The circular economy of waste can improve MidEast's construction operations

The circular economy of waste can improve MidEast's construction operations
Published: 21 April 2018 - 6:18 a.m.
By: Oscar Rousseau

Economists refer to the system by which one industry’s by-products become another industry’s feedstock as the ‘circular economy’, and when it comes to waste management, the business and environmental benefits of this system are clear.

Improved effectiveness in the use of materials can lead to lower costs and less waste.

Waste that one company simply cannot reuse could be a vital commodity for another firm. For example, treated liquid waste can be used for organic farming or irrigation; carbon dust, a by-product of aluminium smelting, can be used as an alternative fuel in the cement industry.

Moving towards a circular economy can support profitability, and three companies from Europe, North America, and the Middle East, which operate in the GCC, are calling for greater collaboration in this area.

Emirates Global Aluminium (EGA), which claims to be the largest industrial company in the UAE outside of the oil and gas sector, says it is a supporter of circular economy initiatives for waste management.

“At EGA, our long-term aspiration is that everything we produce can ultimately be a product with an economic use,” said EGA’s Salman Abdulla earlier in 2018.

“We just have to work with other industries to find those uses. [...] This is clearly the right thing to do, for business and the planet.” 

Abdulla, EGA’s executive vice president of health, safety, security, and environment; quality; and business transformation, was speaking following the company’s announcement earlier this year that the volume of waste it had recycled in 2017 had increased by nearly a quarter compared to the year before. EGA recycled 96,000 tonnes of waste last year, up from 77,000t in 2016.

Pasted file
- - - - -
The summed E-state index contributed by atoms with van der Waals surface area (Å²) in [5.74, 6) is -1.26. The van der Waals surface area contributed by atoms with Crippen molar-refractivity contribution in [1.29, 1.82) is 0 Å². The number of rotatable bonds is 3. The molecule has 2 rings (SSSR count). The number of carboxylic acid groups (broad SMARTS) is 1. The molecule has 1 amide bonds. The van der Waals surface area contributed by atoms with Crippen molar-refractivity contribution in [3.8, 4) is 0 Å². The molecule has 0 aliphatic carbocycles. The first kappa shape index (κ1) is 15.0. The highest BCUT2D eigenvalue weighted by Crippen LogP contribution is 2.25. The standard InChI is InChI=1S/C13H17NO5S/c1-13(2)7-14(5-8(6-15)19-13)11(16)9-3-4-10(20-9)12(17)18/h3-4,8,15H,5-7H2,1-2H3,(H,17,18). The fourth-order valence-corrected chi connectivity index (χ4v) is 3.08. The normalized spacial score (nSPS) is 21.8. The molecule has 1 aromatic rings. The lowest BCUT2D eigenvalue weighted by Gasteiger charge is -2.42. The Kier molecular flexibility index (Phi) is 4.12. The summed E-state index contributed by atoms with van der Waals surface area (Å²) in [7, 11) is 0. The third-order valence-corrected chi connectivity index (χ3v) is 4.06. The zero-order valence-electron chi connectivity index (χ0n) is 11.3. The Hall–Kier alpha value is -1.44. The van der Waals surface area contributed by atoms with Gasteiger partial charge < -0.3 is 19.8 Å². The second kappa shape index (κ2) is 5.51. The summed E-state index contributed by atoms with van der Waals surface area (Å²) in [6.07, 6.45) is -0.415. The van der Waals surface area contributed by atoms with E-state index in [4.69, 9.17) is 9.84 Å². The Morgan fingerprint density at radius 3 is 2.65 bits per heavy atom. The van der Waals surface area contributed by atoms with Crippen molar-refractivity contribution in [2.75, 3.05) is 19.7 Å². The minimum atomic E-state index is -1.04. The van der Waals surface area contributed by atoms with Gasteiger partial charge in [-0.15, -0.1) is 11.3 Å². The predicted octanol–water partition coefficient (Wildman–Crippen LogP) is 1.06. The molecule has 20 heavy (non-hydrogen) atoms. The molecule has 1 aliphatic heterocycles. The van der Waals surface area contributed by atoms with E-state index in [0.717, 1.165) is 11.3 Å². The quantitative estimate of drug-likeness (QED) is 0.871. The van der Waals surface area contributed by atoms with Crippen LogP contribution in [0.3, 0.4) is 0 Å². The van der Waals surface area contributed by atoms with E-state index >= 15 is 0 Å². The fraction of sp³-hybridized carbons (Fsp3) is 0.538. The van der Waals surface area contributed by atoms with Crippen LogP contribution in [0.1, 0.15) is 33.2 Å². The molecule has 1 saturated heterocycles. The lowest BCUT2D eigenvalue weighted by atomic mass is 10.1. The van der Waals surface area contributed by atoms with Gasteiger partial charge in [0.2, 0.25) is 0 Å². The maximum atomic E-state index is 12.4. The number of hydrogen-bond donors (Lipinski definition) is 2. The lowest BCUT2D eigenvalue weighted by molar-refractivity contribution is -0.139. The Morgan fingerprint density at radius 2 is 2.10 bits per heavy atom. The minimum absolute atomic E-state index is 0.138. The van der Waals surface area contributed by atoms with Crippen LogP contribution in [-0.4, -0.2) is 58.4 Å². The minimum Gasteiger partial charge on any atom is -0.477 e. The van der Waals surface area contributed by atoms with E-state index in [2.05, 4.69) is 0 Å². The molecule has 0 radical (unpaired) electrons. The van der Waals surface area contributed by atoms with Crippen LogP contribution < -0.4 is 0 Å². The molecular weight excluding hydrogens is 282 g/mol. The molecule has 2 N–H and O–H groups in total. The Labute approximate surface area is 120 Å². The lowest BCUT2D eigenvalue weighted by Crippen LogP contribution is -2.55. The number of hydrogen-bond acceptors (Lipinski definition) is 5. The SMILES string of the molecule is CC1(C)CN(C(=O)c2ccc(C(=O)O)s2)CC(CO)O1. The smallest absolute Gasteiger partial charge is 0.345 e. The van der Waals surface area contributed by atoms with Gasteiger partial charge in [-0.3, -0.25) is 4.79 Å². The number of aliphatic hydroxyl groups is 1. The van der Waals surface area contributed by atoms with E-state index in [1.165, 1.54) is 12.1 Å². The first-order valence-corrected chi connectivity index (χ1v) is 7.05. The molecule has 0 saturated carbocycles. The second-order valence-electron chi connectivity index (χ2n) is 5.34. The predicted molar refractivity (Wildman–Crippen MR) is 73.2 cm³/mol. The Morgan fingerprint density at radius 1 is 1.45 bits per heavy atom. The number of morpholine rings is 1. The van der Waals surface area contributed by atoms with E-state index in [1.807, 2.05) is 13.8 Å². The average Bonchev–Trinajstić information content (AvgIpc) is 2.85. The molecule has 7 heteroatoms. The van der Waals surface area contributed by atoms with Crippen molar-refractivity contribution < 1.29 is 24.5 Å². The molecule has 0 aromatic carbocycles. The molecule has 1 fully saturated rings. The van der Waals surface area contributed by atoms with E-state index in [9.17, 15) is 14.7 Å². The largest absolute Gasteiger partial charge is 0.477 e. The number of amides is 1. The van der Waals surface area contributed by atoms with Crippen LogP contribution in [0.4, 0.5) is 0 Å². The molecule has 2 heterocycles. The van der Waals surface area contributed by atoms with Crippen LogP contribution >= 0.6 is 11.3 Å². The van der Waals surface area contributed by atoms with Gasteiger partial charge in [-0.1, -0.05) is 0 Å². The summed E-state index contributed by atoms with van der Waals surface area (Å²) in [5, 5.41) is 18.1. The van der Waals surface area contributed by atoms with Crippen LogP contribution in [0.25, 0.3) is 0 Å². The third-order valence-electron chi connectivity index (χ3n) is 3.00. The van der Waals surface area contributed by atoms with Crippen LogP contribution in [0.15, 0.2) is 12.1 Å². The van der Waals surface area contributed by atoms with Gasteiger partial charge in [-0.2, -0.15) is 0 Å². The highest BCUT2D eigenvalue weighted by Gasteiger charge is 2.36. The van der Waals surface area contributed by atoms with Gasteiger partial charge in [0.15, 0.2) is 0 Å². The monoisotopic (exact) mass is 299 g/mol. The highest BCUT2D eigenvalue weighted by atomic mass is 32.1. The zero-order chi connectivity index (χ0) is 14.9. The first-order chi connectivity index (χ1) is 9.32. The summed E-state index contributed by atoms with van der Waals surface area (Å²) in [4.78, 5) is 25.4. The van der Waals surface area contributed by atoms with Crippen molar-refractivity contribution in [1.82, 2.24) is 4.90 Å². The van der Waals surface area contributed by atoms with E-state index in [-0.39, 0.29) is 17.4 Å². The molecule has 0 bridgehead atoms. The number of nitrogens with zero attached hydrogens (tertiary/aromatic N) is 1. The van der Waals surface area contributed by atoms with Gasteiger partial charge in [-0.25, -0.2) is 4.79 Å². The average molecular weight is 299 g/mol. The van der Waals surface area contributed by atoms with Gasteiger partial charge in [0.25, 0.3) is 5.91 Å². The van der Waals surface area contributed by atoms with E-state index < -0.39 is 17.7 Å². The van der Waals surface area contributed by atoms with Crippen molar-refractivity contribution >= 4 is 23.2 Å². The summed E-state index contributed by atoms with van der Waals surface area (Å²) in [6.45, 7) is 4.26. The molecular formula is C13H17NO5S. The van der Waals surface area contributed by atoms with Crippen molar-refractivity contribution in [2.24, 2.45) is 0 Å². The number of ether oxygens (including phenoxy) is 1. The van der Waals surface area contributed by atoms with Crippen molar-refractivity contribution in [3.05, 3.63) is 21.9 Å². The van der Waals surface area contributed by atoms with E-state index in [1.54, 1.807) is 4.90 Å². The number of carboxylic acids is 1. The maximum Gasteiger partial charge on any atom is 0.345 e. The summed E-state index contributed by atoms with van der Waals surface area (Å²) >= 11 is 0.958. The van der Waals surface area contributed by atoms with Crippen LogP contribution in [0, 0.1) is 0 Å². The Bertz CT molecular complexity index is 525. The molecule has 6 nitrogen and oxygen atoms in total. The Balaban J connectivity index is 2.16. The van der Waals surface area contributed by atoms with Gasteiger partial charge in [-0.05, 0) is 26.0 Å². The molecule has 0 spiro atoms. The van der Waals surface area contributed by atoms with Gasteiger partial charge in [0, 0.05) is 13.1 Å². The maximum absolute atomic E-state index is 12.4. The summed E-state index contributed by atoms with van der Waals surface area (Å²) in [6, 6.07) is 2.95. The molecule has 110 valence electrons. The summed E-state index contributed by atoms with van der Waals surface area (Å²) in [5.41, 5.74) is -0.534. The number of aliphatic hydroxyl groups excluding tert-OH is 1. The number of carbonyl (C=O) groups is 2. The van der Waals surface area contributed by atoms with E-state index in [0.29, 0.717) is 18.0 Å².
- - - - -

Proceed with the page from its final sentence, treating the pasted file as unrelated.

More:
The firm’s smelting operations in Abu Dhabi and Dubai produce several by-products, including spent pot lining and carbon dust, which have been used in another construction-related field – the cement sector.

EGA delivered more than twice as much spent pot lining – the used inner lining of massive aluminium smelting pots – to UAE cement plants last year than it did in 2016. The firm also supplied more than twice the amount of carbon dust to the cement industry in 2017 than it did in 2016. 

The company plans to continue to explore how its by-products can be used by other companies. It is also building the UAE’s first alumina refinery in Al Taweelah, Abu Dhabi. Built at a cost of $3.3bn (AED12.1bn), the plant will produce alumina for EGA’s smelting operations when it opens in 2019.

One of the by-products of alumina refining is bauxite residue. While experts believe that 150 million tonnes of bauxite residue is produced worldwide, they claim that less than 2% is put to productive use. Another way in which EGA’s waste-management system is moving towards a circular economy model is evidenced by the fact that the company is working on research with the University of Queensland, Australia, to see if bauxite residue can be put to use in agriculture. 


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